What is Estate Planning?
Estate planning is making decisions now to control what will happen to you in the future. In addition to wills, this planning covers actions that will happen during your life such as healthcare treatment. The focus in estate planning is to remove uncertainty so that other people know what your answers are to important questions. These questions cover how you want your property and yourself to be treated by others. In the event that you are unable to make decisions, who will take care of your financial or healthcare needs? If you are not around who will make decisions regarding the care of your children or pets? The future is uncertain but you can take steps through estate planning to reduce that uncertainty.
Some common terms in estate planning are wills, trusts, living will, durable power of attorney, and healthcare surrogate. Some brief explanations follow:
Living Will – A living will is not really a will, but a document that expresses what medical treatment you want or do not want while you are alive. Some people call a living will an Advance Health Care Directive. The Terri Schiavo case shows what happens when a person does not have a living will and a conflict arises between family members regarding what is best for an incapacitated individual. For those that don’t remember, Terri Schiavo collapsed on February 25, 1990 and remained under medical care without the ability to communicate until her death on March 31, 2005. There was a dispute between Terri Schiavo’s husband and her parents regarding whether or not to remove her feeding tube. Because of the lack of a living will, after fourteen appeals the court system entered an order to remove her feeding tube. Whether the decision to remove the feeding tube was correct or incorrect, without a living will nobody knew with certainty what Terri Schiavo wanted for herself.
Healthcare Surrogate – A healthcare surrogate is a person designated by you as someone who has authority to make medical decisions in the event that you are unable. You decide how much discretion to grant to the healthcare surrogate and the healthcare surrogate follows your preferences. This power only comes into play when you are not able to tell the doctors your preference and they need a decision regarding your healthcare. In the Terri Schiavo case both the husband and her parents were attempting to assert themselves into the role of healthcare surrogate with conflicting beliefs as to Terri Schiavo’s desires. Designating someone ahead of time removes this potential conflict between family members.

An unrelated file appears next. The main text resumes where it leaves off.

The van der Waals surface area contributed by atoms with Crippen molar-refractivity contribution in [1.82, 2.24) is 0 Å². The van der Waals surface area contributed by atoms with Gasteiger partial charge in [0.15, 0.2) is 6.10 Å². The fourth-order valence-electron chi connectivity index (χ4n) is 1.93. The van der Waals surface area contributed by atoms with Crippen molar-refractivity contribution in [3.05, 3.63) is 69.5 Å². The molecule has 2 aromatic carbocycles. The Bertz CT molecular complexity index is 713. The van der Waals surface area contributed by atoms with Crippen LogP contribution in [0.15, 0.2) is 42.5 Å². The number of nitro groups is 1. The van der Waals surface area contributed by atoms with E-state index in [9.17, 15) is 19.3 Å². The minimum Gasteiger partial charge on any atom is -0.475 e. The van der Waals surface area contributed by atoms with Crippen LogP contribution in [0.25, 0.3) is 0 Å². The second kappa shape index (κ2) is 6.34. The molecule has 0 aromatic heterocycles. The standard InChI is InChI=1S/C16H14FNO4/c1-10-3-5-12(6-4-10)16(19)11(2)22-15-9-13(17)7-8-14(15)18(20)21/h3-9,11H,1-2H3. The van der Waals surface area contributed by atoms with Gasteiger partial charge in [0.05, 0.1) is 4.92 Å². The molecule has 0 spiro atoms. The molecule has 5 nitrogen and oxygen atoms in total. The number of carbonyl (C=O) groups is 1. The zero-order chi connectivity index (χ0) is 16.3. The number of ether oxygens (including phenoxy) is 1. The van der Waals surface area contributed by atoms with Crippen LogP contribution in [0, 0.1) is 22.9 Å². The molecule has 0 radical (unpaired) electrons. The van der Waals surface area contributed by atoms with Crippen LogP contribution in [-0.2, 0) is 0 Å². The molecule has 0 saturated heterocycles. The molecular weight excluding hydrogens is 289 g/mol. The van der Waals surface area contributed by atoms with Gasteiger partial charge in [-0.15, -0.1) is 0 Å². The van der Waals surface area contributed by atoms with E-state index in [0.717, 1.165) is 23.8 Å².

Durable Power of Attorney – A durable power of attorney can be a designation that appoints someone else to make financial decisions in your place. This person could be the same or a different person from the person appointed as your healthcare surrogate. A durable power of attorney remains in effect even after the grantor becomes incapacitated but it ends when the grantor dies. With the high number of people that ultimately suffer from some form of dementia, designating someone prior to the onset of dementia can help facilitate a smooth and continuous transition. Please note that the durable power of attorney statute in Florida was modified in 2011 and there are still forms floating around the internet that do not comply with the new law.
Trusts – A trust is a legal relationship where one holds property for the benefit of another. A trust can benefit another entity, multiple people and even pets. When Leona Helmsely died in 2007 she left $12 million to her dog, a white Maltese named Trouble. While a Court reduced this amount to $2 million, the dog enjoyed a pampered life until its own death in 2010. While people generally do not have millions to spend on a pet, providing a lesser amount to benefit you, a spouse, children or pets is something to consider in estate planning.
Wills – A will establishes what happens to your property after your death. If you die without a will, commonly called dying intestate, then your property is divided according to state law. If there is something specific that you want to devise to someone then a will can address that desire.
Take time to talk to your family or friends about your goals and desires for your future. In conjunction with these talks, speak with an attorney about putting this into effect.
Mark H. Jamieson is an attorney with MHJ Law, PLLC, www.MHJLaw.com, 407-792-6172. This article is for educational purposes only and is not legal advice. Please talk with an attorney about your specific situation.